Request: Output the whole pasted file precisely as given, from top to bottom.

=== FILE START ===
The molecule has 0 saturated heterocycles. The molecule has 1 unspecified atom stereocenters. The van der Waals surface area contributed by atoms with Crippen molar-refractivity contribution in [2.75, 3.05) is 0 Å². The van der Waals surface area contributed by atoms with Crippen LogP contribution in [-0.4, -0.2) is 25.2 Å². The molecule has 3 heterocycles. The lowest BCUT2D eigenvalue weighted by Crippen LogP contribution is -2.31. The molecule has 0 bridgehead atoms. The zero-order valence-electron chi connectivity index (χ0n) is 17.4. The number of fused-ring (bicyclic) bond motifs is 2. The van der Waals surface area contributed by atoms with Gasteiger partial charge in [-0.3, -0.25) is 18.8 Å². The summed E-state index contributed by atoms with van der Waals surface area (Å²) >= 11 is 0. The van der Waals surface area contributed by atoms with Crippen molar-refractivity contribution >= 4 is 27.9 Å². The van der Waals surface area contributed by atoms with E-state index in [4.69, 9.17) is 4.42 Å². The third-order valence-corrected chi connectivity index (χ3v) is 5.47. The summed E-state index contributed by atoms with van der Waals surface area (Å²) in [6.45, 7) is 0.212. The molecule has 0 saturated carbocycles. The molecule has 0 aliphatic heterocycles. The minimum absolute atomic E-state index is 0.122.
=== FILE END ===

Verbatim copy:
The molecule has 0 saturated heterocycles. The molecule has 1 unspecified atom stereocenters. The van der Waals surface area contributed by atoms with Crippen molar-refractivity contribution in [2.75, 3.05) is 0 Å². The van der Waals surface area contributed by atoms with Crippen LogP contribution in [-0.4, -0.2) is 25.2 Å². The molecule has 3 heterocycles. The lowest BCUT2D eigenvalue weighted by Crippen LogP contribution is -2.31. The molecule has 0 bridgehead atoms. The zero-order valence-electron chi connectivity index (χ0n) is 17.4. The number of fused-ring (bicyclic) bond motifs is 2. The van der Waals surface area contributed by atoms with Gasteiger partial charge in [-0.3, -0.25) is 18.8 Å². The summed E-state index contributed by atoms with van der Waals surface area (Å²) >= 11 is 0. The van der Waals surface area contributed by atoms with Crippen molar-refractivity contribution >= 4 is 27.9 Å². The van der Waals surface area contributed by atoms with E-state index in [4.69, 9.17) is 4.42 Å². The third-order valence-corrected chi connectivity index (χ3v) is 5.47. The summed E-state index contributed by atoms with van der Waals surface area (Å²) in [6.45, 7) is 0.212. The molecule has 0 saturated carbocycles. The molecule has 0 aliphatic heterocycles. The minimum absolute atomic E-state index is 0.122.